Ciao, Opera Mavens! Here’s what some of our Adler and Merola alumni are up to:
Big roles on the horizon for international superstar Anna Netrebko (Merola 1996)
The Opera Tattler interviews Brian Asawa (Adler 1992)
Congratulations to Susannah Biller (Adler 2011) and Matthew Treviño (Merola 2001, 2003) on their roles in Carly Simon’s opera Romulus Hunt opening this December at Nashville Opera. http://www.nashvilleopera.org/ROMULUS.html
Jennifer Cherest (Merola 2012) recently won both first place and the audience award at the Boulder Music Institute’s International Vocal Competition.
Is Bryan Hymel the next Pavarotti? Here’s an interview with the Merola 2001 alum, making his SFO debut as Aenas in Les Troyens next summer:
A fantastic interview with Alek Shrader (Adler 2009), who recently finished a successful stint as Emilio in Handel’s Partenope at the San Francisco Opera. He can be seen next as Camille de Rosillon in the Met’s new The Merry Widow, opening on New Year’s Eve and will be broadcast Live in HD January 17, 2015.
Janice Hall (Merola 1975) has been nominated for the Best Female Singer award in the BroadwayWorld New York Cabaret Awards. https://www.surveymonkey.com/s/PHXSCWM
Ciao, Opera Mavens. Some amazing stuff has just popped up.
The 300th anniversary gala concert of the Opéra Comique, Paris, was broadcast live today and will remain available online for about six weeks. A particular treat in this
Anna Caterina Antonacci
concert is Anna Caterina Antonacci who will be in San Francisco this coming summer to sing both Casandra in Hector Berlioz’s The Trojans and the lead role in the world premiere of Marco Tutino’s Two Women.
The Last Savage (Giancarlo Menotti)
Stream at 5pm PST Fri and Sat, Nov 14 and 15 from Indiana University. This production has been imported from Santa Fe Opera which originated it a couple of summers ago.
In Other News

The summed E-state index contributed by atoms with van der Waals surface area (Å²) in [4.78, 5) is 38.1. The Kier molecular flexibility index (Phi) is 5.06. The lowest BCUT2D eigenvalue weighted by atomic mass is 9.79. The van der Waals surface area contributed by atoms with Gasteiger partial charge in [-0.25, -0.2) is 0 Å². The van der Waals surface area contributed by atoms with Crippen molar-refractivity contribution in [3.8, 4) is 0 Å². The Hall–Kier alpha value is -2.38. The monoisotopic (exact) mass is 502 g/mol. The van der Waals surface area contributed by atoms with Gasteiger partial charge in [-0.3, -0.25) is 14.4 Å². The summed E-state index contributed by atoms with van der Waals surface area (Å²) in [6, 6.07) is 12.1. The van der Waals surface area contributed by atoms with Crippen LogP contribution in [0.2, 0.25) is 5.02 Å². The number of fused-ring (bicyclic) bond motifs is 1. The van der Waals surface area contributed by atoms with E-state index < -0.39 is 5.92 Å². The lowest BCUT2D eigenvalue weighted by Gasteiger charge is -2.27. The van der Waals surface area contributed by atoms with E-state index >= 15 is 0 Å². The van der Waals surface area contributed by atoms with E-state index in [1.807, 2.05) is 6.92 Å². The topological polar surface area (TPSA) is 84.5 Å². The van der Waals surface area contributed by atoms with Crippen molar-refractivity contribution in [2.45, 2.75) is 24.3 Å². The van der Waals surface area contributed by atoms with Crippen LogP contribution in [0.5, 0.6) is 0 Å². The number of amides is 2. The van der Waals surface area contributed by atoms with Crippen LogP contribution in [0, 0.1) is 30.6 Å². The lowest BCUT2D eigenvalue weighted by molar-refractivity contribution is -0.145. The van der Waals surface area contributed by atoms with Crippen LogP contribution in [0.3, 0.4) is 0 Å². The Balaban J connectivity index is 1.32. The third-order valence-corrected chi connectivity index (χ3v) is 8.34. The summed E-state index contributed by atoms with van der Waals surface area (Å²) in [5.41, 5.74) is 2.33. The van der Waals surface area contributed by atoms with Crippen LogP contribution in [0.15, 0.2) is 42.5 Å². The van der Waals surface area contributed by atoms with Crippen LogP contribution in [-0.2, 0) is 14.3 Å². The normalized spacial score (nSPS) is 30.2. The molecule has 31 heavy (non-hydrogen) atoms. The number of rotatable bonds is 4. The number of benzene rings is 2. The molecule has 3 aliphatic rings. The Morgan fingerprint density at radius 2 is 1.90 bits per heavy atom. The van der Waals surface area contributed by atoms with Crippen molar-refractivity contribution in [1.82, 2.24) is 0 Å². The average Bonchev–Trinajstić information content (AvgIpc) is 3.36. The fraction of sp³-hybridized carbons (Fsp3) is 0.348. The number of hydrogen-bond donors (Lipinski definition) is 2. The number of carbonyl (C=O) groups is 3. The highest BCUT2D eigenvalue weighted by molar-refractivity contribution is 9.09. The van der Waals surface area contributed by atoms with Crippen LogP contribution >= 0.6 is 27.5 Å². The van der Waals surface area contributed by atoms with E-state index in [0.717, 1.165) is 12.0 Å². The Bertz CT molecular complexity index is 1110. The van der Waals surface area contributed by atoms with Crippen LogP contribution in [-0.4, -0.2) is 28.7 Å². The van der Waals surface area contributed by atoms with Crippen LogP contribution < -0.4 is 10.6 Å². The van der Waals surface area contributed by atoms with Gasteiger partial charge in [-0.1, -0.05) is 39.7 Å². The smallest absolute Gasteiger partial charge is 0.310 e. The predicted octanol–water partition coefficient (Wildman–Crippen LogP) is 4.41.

Peter Sellars Named Musical America Artist of the Year
Joyce DiDonato (Merola 1997) at Carnegie Hall
Recital of Nov 4 still available for a few months.
The Vagabond King (Rudolf Friml)
This is furnished just in case you might like to see the 1956 Hollywood adaptation of this 1925 operetta. It starred Kathryn Grayson and Oreste Kirkop, with early roles for Rita Moreno and Leslie Nielsen. Sir Cedric Hardwicke played a notable supporting role. It’s available complete on YouTube.
Ciao, Opera Mavens. Here’s your chance to voice your opinions in a public forum!
From the San Francisco Conservatory of Music (SFCM):
Some of the nation’s top music critics will convene in San Francisco to discuss, reflect, and pass on their craft at The Stephen and Cynthia Rubin Institute for Music Criticism
hosted by the SFCM November 5-10
. In events centered around public performances presented by Cal Performances, Philharmonia Baroque Orchestra, San Francisco Opera, and the San Francisco Symphony, distinguished journalists will deliver lectures, hold discussions, and offer critiques of reviews by 18 aspiring young writers from five schools across the country and award a $10,000 Rubin Prize in Music Criticism to a student whose work rises above a critical threshold set by the experts.
Members of the public are invited to unleash their own inner critics by competing for the $1,000 Everyone’s a Critic Audience Review Prize. Audience members who attend one or more of the four Institute-affiliated performances may submit a review via the institute’s website. Just like pros, they’ll be held to a deadline that falls on the morning following each concert.
The 2014 Rubin Institute Writers Panel includes Anne Midgette of the Washington Post; Tim Page, professor of journalism and music at the University of Southern California; writer and arts critic John Rockwell; Alex Ross of The New Yorker; Heidi Waleson of The Wall Street Journal; and Rubin Institute benefactor Stephen Rubin, President and Publisher of Henry Holt & Co. The New York Times chief music critic Anthony Tommasini will give the keynote address. Joshua Kosman of the San Francisco Chronicle will be critic-in-residence and chair the Everyone’s a Critic Audience Review Prize judging panel, which also includes Steven Winn, freelance writer and critic; Wynne Delacoma, freelance arts writer, lecturer and music critic; and Robert Commanday, founding editor of San Francisco Classical Voice.A detailed schedule of Rubin Institute events and information about the Everyone’s A Critic Audience Review Prize can be found at www.sfcm.edu/rubin-institute.